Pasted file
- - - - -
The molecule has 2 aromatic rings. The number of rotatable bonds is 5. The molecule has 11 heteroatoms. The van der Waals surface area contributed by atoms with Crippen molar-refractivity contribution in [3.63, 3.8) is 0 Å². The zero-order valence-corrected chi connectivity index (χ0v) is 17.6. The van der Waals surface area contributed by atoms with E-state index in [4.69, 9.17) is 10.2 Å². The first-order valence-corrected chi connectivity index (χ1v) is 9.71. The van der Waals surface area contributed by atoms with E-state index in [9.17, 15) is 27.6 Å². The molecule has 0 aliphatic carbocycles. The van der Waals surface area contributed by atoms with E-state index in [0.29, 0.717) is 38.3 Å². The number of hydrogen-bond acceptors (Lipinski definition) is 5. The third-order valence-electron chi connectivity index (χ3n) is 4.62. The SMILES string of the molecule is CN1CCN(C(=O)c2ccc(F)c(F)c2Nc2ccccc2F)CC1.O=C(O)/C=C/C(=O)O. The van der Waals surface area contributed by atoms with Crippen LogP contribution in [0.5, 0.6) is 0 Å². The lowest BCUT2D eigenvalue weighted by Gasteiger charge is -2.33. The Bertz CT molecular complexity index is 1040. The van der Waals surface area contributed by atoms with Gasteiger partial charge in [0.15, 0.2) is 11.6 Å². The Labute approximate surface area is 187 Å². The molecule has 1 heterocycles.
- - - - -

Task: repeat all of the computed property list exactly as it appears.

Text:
The molecule has 2 aromatic rings. The number of rotatable bonds is 5. The molecule has 11 heteroatoms. The van der Waals surface area contributed by atoms with Crippen molar-refractivity contribution in [3.63, 3.8) is 0 Å². The zero-order valence-corrected chi connectivity index (χ0v) is 17.6. The van der Waals surface area contributed by atoms with E-state index in [4.69, 9.17) is 10.2 Å². The first-order valence-corrected chi connectivity index (χ1v) is 9.71. The van der Waals surface area contributed by atoms with E-state index in [9.17, 15) is 27.6 Å². The molecule has 0 aliphatic carbocycles. The van der Waals surface area contributed by atoms with E-state index in [0.29, 0.717) is 38.3 Å². The number of hydrogen-bond acceptors (Lipinski definition) is 5. The third-order valence-electron chi connectivity index (χ3n) is 4.62. The SMILES string of the molecule is CN1CCN(C(=O)c2ccc(F)c(F)c2Nc2ccccc2F)CC1.O=C(O)/C=C/C(=O)O. The van der Waals surface area contributed by atoms with Crippen LogP contribution in [0.5, 0.6) is 0 Å². The lowest BCUT2D eigenvalue weighted by Gasteiger charge is -2.33. The Bertz CT molecular complexity index is 1040. The van der Waals surface area contributed by atoms with Gasteiger partial charge in [0.15, 0.2) is 11.6 Å². The Labute approximate surface area is 187 Å². The molecule has 1 heterocycles.